The Temple of Whollyness - Rendering by Gregg Fleishman

The Temple of Whollyness – Rendering by Gregg Fleishman

With David Best out of the picture for 2013, there’s been a lot of anticipation over who will build the Temple this year. There’s even been talk of more than one Temple being built; one prominent industrial arts crew has been seriously considering building their own design without funding from the Org.

Today, the honorarium grant for the 2013 Temple was awarded to the Otic Oasis‘ triumvirate of Gregg Fleishman, Melissa ‘Syn’ Barron, and Lightning Clearwater III, who will build their “Temple of Whollyness” with labor courtesy of the Otic Oasis crew.

Syn, Gregg, and Lighting - Photo by Tedshots

Syn, Gregg, and Lighting – Photo by Tedshots

USC-educated architect Gregg Fleishman has been exploring the possibilities of interlocking slotted plywood for many years. Working out of his studio in Culver City, California, he creates elegant decorative furniture, model vehicles and other sculptures, and full-sized structures, all with no metal fasteners or joints. Fleishman works miracles out of single sheets of plywood, crafting compound curves from flat-cut material. Some of his pieces even incorporate wooden springs and hinges. His “SCULPT C H A I R S” are included in the collections of the Museum of Modern Art (NY), Yale University Art Gallery, and the Art Institute of Chicago.

Not surprisingly, Fleishman expressed an interest in sacred geometry when we spoke. The concept goes back at least 3,000 years, to the time when King Solomon reportedly built his Temple on Mt. Zion to house the Ark of the Covenant. Solomon, so the story goes, received his blueprints directly from God, and his Temple was designed as a sort of architectural wave guide in which the God of the Hebrews would resonate harmonically, the way an untouched string on a guitar will vibrate when an adjacent string is plucked at the same note.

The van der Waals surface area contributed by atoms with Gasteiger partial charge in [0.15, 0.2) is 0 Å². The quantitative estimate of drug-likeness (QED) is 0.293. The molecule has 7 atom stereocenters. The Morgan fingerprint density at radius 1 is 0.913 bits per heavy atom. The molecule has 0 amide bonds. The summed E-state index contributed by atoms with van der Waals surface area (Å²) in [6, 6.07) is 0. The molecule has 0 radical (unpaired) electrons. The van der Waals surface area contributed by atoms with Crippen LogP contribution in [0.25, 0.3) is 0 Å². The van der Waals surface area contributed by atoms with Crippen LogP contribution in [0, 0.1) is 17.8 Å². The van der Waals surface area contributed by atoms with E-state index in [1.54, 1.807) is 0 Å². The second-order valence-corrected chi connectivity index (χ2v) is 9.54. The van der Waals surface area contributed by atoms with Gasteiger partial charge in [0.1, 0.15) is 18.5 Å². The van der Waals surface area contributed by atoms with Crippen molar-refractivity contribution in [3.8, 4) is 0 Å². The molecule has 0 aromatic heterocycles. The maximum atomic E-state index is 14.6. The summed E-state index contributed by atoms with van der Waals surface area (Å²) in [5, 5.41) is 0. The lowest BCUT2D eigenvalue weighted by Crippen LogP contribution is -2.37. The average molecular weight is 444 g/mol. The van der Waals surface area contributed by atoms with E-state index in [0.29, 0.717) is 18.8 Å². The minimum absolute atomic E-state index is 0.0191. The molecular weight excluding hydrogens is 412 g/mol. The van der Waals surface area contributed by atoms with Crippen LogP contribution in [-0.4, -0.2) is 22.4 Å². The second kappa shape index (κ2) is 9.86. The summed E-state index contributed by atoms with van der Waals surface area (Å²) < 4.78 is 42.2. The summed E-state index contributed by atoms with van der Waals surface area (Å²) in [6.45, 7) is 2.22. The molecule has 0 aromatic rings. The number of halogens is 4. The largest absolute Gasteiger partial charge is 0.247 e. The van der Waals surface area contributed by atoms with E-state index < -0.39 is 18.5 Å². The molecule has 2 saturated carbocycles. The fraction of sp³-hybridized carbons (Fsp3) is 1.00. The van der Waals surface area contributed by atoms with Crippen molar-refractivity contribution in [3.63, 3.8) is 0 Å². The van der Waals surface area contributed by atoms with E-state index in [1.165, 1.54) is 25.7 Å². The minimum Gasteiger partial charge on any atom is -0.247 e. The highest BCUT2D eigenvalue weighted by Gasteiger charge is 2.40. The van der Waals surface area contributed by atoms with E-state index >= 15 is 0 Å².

Photo by Gregg Fleishman

Photo by Gregg Fleishman

The 2013 Temple design is highly geometrical, and will be built using Fleishman’s patented connectors at each joint, capitalizing on the intrinsic strength of the arch at every opportunity in an interlocking jigsaw of triangles and pyramids. No nails, screws, or other metal connectors will be used at all. The gross form of the Temple will consist of a large central trussed pyramid, sixty-four feet tall and eighty-seven feet square, with four smaller satellite pyramids measuring twenty feet tall and twenty-nine feet at the base, intricately interlocked and ornamented in Fleishman’s signature style: Archimedes, Pythagoras, and R. Buckminster Fuller holding hands and enjoying some really good acid.

Birch Car - Photo by Gregg Fleishman

Birch Car – Photo by Gregg Fleishman

The Otic Oasis, a “wilderness outpost” intended to serve as Black Rock City’s equivalent of San Francisco’s Golden Gate Park, debuted in 2011 and returned in 2012, providing a much-needed respite from Black Rock City’s continuous sound. There won’t be an Otic Oasis this year, as the crew will be busy with the Temple of Whollyness, but look for the Oasis’ return in 2014. As the city grows and becomes noisier, Otic Oasis is an increasingly vital resource for the dazzled and overstimulated among us, or for those of us who just want to connect with the spartan beauty and enchanting ambience of the desert.

The group also built the ‘Pistil’ sculpture inside the Man base in 2012.

'Pistil' - Photo by Gregg Fleishman

‘Pistil’ – Photo by Gregg Fleishman